How to repair your outdoor gear on the move

Have you ever been adventuring somewhere remote and damaged a vital piece of kit? Check out these quick fixes for repairing your gear on the move:

Torn jacket
It’s easy to catch your jacket when you’re out and about, leaving you subject to the wind and rain. A simple solution is to patch it up with duct tape, which should keep you warm and protected until you return to civilisation.

Hole in your boots
There’s nothing worse than wet, cold feet causes by a leaking hole in your boots or a worn out sole. Fortunately there’s a temporary solution – a water resistant adhesive called Shoe Goo available for around £10! Purchase yours from

Ripped rucksack strap
There are a few options for a quick fix to mend a ripped or broken rucksack strap:

  • Pin together with safety pins, although this won’t take too much weight
  • Tie the loose ends in a tape knot (which is commonly used for climbing)

For a more durable repair, always carry a small sewing kit and spare nylon webbing with you. Cut the webbing to the appropriate size and sear the edges with a lighter to prevent fraying. Stitch the webbing over the damaged area, being sure to stitch diagonally across the width in both directions and around the edges.

Cracked tent pole
Tent poles can easily become damaged or broken and will usually result in the need to purchase replacement tent poles, or even a new tent. This can be very annoying, particularly if you find yourself stuck in a location with no convenient tent repair kits nearby. It is however, possible to repair them with a few basic tools.

Small breaks and cracks can usually be repaired by sliding a metal repair sleeve (free with most tents) over the split, then wrapping tightly with duct tape. This however, will not offer the same level of durability and strength of an undamaged pole, so a replacement should be purchased as soon as is possible.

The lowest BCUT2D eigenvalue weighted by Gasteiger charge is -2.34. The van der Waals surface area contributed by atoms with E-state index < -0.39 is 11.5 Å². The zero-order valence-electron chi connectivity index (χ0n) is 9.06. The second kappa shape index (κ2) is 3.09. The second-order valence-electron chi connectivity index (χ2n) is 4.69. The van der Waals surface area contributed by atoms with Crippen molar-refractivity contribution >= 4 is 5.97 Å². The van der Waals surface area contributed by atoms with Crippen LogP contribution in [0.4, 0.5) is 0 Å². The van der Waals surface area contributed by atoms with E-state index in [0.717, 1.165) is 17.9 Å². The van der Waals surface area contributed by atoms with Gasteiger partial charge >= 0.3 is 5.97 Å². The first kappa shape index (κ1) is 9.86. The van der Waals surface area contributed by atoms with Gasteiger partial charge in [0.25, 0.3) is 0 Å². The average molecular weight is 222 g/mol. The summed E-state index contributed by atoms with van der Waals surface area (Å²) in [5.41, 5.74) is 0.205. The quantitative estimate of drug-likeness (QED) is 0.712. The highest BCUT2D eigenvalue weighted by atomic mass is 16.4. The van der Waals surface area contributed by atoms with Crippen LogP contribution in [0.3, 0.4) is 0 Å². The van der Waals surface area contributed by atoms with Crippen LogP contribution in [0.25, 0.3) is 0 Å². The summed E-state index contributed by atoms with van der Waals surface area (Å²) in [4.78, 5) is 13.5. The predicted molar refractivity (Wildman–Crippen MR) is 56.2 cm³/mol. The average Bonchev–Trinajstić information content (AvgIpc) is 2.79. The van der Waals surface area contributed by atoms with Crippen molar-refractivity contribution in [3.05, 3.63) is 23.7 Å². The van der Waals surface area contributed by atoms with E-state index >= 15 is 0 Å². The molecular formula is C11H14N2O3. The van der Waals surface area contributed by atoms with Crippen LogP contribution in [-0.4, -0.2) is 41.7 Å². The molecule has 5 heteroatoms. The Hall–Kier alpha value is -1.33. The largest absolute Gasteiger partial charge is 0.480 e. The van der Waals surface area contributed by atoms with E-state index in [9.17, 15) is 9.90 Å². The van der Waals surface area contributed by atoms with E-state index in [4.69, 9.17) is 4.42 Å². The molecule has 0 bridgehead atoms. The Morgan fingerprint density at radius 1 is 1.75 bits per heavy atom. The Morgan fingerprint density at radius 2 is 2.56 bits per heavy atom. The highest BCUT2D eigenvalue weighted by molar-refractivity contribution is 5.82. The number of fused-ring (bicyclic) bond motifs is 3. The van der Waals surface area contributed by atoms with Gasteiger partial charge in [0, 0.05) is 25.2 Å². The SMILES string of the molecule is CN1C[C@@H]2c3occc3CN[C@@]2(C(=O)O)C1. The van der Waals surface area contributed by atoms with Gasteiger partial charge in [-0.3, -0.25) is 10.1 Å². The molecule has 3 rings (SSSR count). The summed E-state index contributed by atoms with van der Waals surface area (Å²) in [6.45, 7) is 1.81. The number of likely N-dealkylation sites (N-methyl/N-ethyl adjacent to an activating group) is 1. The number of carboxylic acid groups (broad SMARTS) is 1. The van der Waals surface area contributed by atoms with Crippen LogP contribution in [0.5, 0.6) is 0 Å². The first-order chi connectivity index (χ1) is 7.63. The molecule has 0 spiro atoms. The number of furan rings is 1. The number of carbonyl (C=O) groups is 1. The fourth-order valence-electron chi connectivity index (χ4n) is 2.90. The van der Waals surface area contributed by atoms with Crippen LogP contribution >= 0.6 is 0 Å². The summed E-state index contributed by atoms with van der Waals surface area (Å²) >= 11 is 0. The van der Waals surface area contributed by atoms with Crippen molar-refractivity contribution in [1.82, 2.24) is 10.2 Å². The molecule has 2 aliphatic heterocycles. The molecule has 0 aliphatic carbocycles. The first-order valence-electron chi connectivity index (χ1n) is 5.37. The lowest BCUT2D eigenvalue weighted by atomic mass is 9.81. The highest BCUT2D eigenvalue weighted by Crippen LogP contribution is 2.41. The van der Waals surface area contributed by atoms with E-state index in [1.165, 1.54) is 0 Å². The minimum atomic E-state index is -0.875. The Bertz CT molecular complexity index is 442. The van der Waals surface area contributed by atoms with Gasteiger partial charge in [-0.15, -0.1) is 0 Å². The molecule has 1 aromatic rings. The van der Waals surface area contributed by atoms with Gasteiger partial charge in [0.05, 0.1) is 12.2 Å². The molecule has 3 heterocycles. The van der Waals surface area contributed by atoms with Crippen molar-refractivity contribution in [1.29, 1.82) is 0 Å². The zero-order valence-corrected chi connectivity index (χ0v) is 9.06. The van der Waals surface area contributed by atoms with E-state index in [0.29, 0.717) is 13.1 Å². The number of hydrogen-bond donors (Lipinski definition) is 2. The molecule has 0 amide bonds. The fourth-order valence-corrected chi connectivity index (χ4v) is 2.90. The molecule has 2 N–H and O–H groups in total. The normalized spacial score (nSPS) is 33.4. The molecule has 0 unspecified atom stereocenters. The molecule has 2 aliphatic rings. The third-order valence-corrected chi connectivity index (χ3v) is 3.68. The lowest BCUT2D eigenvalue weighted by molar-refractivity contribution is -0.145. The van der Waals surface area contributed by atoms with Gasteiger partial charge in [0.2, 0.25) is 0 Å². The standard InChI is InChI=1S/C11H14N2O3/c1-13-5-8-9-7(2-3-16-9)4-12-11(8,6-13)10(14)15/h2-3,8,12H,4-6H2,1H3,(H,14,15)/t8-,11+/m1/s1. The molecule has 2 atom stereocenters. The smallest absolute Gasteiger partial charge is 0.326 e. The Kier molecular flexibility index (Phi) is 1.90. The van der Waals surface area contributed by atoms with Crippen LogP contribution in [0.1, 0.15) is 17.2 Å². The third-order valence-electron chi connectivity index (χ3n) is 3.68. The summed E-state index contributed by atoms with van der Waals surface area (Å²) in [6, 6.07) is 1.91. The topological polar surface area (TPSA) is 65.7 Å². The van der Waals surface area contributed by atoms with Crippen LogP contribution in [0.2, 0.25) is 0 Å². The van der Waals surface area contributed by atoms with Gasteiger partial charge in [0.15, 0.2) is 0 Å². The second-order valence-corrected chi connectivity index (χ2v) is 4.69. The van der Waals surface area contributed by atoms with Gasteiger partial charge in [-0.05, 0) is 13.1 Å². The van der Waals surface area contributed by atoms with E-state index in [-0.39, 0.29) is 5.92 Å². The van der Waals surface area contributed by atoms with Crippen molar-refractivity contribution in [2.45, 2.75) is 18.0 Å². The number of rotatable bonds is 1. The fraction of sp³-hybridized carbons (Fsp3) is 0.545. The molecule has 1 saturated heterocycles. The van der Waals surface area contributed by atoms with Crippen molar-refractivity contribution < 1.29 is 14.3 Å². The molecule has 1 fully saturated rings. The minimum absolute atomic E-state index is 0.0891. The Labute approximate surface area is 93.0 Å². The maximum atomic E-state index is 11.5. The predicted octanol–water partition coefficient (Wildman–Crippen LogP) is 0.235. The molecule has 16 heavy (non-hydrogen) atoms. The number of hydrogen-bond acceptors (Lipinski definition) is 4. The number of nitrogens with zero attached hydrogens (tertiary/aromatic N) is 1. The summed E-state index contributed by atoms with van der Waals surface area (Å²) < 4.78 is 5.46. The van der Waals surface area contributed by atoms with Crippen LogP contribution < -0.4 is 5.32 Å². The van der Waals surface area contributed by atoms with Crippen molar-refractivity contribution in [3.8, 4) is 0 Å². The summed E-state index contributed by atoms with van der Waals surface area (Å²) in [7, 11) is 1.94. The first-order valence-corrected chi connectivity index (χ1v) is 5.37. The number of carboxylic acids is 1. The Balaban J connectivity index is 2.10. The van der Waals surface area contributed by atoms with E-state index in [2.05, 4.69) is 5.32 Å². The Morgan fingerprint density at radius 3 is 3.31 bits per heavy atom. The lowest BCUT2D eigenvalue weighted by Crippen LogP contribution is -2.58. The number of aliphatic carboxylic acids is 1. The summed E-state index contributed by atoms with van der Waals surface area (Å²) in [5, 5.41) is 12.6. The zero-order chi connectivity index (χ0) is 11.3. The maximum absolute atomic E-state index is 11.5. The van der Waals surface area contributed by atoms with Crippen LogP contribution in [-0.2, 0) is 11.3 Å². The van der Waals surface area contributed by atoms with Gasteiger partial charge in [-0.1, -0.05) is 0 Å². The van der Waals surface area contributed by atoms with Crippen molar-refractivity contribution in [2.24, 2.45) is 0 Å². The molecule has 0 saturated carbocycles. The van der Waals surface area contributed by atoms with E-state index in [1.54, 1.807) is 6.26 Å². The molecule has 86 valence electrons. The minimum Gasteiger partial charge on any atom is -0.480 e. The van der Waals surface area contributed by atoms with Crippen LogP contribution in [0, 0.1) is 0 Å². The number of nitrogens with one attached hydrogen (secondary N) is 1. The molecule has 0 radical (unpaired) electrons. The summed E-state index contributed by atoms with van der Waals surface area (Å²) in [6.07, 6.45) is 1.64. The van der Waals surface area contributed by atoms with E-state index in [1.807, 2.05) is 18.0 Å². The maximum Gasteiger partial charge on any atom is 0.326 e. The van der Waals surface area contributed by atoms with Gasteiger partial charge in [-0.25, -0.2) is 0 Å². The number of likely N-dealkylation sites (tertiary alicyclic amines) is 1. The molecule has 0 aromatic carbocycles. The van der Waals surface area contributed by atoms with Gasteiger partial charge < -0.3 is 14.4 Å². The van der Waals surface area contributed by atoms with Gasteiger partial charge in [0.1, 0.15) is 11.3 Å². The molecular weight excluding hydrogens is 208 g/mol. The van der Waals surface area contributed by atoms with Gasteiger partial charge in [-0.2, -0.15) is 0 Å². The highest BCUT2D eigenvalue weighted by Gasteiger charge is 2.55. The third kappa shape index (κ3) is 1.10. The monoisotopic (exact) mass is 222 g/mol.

Leaking tent
If your tent is leaking water via a tear or rip in the fabric Tenacious Tape from Gear Aid (available in all good outdoors shops) can provide long-lasting results. The product is made from tent fabric and high-strength adhesive to patch up your tent and keep the water out!

If there are no visible holes, rips or leaking seams and instead water appears to be seeping through the tent fabric walls it’s likely that the waterproofing treatment added at the point of manufacture has worn off. To restore a tent’s waterproofing ability it is best to clean and proof the outside of the tent before any big trip with a specialised product, such as Nikwax Tent & Gear SolarProof.

Tent & Gear SolarProof adds Durable Water Repellency to the outside of your tent and protects the fabric against UV degradation. The spray-on product is easy to apply and just one application could double the effective life of your tent! It is also ideal for waterproofing and protecting all synthetic weatherproof textiles, so alongside tents it can be used on awnings, marquees, rucksacks, panniers and camera bags.

Check out our blog regularly for more great hints, tips and advice!

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